What's your recipe for high contrast B&W?

Jock Elliott

Hall of Famer
Jan 3, 2012
124
Troy, NY
I stand in awe of some of the images I see here, and I would really appreciate it if some folks would share how they get such magnificent high contrast B&W.

What camera do you start with? What settings? Do you under expose? Over expose? Do you do a lot of post processing? If so, what are some of the basic steps you take?
 

nikki

Veteran
Sep 12, 2011
103
Dublin ,Ireland
if you shoot in colour - then convert to black and white i feel you get more tones , also silver efex pro is a terrific plug in for photoshop ! except if you use a ricoh grd or leica you get excellent black and white straight out of the camera ! fuji x100 looks great too for black and whites but I dont have one of those ! ( yet!):)
 

Luckypenguin

Hall of Famer
Dec 24, 2010
123
Brisbane, Australia
Nic
These days I use silver efex which has certainly made life easier. Prior to that I would start with a colour image and make some basic adjustments like exposure, saturation and tone curves. This step maybe wasn't totally necessary but I thought that it helped to provide definition between the colours when they converted to b&w. When I was happy with it in colour I would convert to b&w using software that allowed me to make adjustments to the individual colour channels. After that I'd probably tweak the tone curves again.

My starting point for all this was a raw image, or otherwise a plain colour jpeg with no additional sharpening or contrast added in camera. Each camera has it's own methods of in-camera jpeg processing so it's hard to provide any recommendations for doing b&w images that way.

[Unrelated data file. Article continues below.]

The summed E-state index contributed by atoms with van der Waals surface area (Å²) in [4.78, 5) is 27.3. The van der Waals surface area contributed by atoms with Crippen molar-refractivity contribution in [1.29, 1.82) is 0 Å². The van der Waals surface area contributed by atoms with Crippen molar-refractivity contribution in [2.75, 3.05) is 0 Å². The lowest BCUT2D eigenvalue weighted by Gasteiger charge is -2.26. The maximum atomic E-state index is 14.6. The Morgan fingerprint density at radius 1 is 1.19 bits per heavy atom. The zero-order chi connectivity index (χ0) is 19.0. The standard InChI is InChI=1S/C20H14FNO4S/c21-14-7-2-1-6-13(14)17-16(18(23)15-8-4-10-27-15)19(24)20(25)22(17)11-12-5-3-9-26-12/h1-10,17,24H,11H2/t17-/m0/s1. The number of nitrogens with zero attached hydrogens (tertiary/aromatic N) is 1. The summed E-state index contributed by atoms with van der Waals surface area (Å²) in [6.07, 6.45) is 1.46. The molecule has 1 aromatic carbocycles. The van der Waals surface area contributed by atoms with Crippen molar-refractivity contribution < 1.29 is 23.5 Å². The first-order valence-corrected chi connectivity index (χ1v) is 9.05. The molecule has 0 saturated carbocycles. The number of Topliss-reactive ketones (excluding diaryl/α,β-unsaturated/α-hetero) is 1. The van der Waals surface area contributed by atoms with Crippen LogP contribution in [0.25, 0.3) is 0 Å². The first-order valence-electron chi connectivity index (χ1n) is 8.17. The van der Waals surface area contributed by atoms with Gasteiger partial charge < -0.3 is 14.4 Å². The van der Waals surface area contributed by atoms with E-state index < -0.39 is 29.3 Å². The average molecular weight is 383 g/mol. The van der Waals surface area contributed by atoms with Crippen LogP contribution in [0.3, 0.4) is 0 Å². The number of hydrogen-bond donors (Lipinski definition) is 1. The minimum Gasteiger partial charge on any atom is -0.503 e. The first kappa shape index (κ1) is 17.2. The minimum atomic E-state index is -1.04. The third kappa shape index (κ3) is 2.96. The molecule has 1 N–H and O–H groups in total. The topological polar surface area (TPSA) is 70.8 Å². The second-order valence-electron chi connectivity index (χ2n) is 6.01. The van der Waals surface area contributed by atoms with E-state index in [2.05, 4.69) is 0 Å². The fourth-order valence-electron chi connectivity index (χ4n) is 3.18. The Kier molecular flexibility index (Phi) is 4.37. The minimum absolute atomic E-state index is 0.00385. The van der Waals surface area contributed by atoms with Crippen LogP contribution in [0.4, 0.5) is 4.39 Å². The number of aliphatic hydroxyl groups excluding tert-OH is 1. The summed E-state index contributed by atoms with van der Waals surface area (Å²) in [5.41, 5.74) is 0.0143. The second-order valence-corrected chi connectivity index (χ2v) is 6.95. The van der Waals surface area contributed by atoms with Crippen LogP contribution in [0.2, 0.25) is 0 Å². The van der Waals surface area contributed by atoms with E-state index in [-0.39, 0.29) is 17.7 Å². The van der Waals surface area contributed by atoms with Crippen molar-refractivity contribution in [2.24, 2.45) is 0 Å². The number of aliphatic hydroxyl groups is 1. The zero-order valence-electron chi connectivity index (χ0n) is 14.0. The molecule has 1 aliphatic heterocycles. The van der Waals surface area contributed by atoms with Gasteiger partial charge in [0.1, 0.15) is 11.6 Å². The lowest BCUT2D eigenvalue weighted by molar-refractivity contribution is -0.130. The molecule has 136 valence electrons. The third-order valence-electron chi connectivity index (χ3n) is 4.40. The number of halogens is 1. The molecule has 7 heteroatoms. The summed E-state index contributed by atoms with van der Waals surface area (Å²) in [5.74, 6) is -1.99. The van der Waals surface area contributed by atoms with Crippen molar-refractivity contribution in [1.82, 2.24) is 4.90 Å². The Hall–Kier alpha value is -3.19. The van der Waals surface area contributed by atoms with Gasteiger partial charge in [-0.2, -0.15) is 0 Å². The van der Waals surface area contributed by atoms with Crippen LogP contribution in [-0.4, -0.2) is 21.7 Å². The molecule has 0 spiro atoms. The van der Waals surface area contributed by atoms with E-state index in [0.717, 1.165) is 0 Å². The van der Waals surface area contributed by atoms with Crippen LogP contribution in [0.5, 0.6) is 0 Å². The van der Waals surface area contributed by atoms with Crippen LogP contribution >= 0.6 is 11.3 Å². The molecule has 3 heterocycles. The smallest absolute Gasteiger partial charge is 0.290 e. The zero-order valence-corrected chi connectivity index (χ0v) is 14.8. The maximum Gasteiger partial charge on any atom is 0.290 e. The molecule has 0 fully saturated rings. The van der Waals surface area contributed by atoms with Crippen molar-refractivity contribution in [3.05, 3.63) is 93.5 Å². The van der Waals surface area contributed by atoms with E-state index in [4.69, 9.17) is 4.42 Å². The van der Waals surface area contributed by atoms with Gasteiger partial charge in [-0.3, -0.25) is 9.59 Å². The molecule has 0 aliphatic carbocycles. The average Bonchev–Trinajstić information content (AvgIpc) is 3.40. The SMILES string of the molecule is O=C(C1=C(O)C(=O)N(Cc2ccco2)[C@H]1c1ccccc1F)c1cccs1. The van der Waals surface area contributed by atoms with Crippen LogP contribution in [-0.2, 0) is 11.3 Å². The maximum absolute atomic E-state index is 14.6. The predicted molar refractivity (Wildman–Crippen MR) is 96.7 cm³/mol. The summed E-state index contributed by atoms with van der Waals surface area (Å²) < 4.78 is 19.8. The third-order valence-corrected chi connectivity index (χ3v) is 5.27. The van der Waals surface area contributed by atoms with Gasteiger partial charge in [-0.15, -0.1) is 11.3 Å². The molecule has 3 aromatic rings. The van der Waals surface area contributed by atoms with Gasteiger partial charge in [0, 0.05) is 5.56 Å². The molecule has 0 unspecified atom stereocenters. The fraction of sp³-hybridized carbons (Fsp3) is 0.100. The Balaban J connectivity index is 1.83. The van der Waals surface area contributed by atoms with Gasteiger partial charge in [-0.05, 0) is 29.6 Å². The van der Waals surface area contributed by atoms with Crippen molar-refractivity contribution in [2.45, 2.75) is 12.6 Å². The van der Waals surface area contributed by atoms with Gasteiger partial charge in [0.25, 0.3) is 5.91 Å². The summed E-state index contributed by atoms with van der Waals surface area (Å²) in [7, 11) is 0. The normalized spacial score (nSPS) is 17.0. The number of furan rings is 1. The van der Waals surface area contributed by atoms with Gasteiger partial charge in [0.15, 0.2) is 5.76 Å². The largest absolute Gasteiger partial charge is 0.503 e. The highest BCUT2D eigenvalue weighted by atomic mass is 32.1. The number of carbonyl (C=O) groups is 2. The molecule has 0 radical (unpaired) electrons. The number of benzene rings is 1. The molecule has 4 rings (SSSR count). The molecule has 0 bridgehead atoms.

Grant

Veteran
Nov 12, 2010
68
Lunenburg Nova Scotia
I start out by shooting in areas that have extreme contrast. For example strong light coming through a window as apposed to soft diffused light. I don't use the average meter settings but I expose for the bright light and the shadows will automatically go black. While you can do fine tunings in post you will find the preplanning will give you wonderfully contrast images right out of the camera.
 

Jock Elliott

Hall of Famer
Jan 3, 2012
124
Troy, NY
I start out by shooting in areas that have extreme contrast. For example strong light coming through a window as apposed to soft diffused light. I don't use the average meter settings but I expose for the bright light and the shadows will automatically go black. While you can do fine tunings in post you will find the preplanning will give you wonderfully contrast images right out of the camera.
Grant,

I can see right off your mother didn't raise any dumb kids. Planning for high contrast when you shoot?!! What a concept!

And that's a great tip on the exposure.

Cheers, Jock
 

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